A potential solution to this diagnostic challenge has recently been identified. On the basis of the fact that CD4+ T cells play an important role in the pathogenesis of AIN (1718–19), 12 cytokines in the Th1 (IFN-γ, IL-2, and IL-12), Th2 (IL-4, IL-5, and IL-13), and Th9 (IL-9) pathways as well as other inflammatory cytokines (TNF-α, IL-1β, IL-6, IL-8, and IL-10) were measured in the urine and plasma in patients with biopsy-proven AIN and various other diagnoses. In this prospective study, urine TNF-α and IL-9 levels were consistently higher in participants with biopsy-proven, adjudicated AIN compared with other causes of AKD (20). These cytokine biomarkers were higher in AIN than ATI, glomerular diseases, and diabetic kidney disease, as well as in participants without kidney disease. Urine TNF-α and IL-9 improved discrimination for AIN diagnosis as compared with the clinical nephrologist’s prebiopsy AIN diagnosis and a model consisting of currently available blood and urine tests. Overall, these results suggest that concomitantly elevated levels of urine TNF-α and IL-9 are specific to AIN and may be a useful biomarker to distinguish AIN from other clinical causes of AKD. Furthermore, a higher ratio of urinary M1 (proinflammatory) to M2 (anti-inflammatory) macrophages was shown to differentiate between AIN and other kidney pathologies (21). Importantly, new insights into the pathogenesis of AIN as well its diagnosis and therapy may be garnered from this study. A recent study measured urinary retinol-binding protein/Cr in patients with ICPI-associated AKI (14 of 37 had biopsy-proven AIN) and 13 patients with non–ICPI-associated AKI (two of four with biopsy-proven ATI) (22). In a subgroup of patients, urinary retinol-binding protein/Cr was statistically increased in the ICPI AKI group versus the ICPI non-AIN group. All of these data offer hope for a noninvasive diagnostic test for AIN.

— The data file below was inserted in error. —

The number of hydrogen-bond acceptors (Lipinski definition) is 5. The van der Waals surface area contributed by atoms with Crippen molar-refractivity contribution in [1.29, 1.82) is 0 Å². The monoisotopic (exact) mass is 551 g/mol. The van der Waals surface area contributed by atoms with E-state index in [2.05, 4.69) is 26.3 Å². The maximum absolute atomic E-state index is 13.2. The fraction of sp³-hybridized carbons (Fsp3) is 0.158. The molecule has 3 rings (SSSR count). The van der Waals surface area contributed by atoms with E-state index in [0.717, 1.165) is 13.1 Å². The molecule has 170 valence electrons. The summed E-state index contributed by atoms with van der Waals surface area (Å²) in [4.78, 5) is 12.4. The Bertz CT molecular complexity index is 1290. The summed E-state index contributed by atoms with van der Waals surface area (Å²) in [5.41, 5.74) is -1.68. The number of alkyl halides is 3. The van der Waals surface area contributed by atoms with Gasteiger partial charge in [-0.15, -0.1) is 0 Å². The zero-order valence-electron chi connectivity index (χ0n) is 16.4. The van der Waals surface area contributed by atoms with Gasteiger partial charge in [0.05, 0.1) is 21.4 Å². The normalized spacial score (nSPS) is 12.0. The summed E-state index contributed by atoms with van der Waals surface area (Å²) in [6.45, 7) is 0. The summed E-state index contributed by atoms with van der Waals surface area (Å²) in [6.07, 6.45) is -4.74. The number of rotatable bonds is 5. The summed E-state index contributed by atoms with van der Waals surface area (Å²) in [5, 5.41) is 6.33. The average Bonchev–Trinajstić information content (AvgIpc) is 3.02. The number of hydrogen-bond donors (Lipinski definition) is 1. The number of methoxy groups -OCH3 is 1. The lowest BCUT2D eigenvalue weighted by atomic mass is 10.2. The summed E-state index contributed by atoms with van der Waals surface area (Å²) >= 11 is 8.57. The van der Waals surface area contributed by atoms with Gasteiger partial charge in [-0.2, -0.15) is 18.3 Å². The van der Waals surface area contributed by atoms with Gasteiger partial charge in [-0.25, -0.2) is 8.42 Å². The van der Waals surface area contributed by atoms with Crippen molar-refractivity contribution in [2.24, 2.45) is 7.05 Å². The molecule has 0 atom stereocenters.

Pathologic Diagnostic Challenges of AIN

Kidney biopsy with histology is considered the “gold standard” for diagnosis of AIN. However, in the absence of consensus guidelines regarding histologic diagnosis of AIN, there is significant heterogeneity in reporting by pathologists. Currently, histologic diagnosis of AIN is on the basis of two major components. These include (1) an interstitial infiltrate consisting of lymphocytes, monocytes, macrophages, plasma cells, and sometimes, eosinophils and (2) the presence of tubulitis, which represents the extension/invasion of the inflammatory cells into tubules. ATI, interstitial edema, and interstitial fibrosis often may accompany AIN. Unfortunately, the presence and severity of these findings are often interpreted subjectively without a standard approach.

It is increasingly recognized that the reliability of kidney biopsy reports by a single pathologist has limitations. In a prospective observational study, we noted that a majority of adjudicating pathologists reclassified clinically reported AIN cases into non-AIN controls in a third of cases. This reclassification was lower when AIN was listed as the first diagnosis (18%) than when it was listed as second or later diagnosis (41%) (20). In addition, there was low inter-rater agreement among pathologists. We noted a low κ for agreement for AIN diagnosis (0.35), as well as features of interstitial infiltrate (0.22), tubulitis (0.20), and eosinophils (0.39). Furthermore, an acute interstitial infiltrate is commonly associated with other diagnoses on the biopsy, including ATI, diabetic kidney disease, lupus nephritis, and ANCA-associated vasculitis. It is unclear when AIN is thought to be secondary to these associated diagnoses, which would not warrant management changes directed at AIN or a separate diagnosis that would require therapeutic intervention. This poses a significant challenge for treating clinicians in making management decisions, particularly if a kidney pathologist is not available on site for discussion, which is increasingly common at many centers. Clinicians in our study seemed to understand the uncertainty in histologic diagnosis. Nineteen percent of AIN diagnoses were subsequently reclassified as not AIN; this reclassification was lower when AIN was listed as first diagnosis (8%) than when it was listed as second or later diagnosis (29%).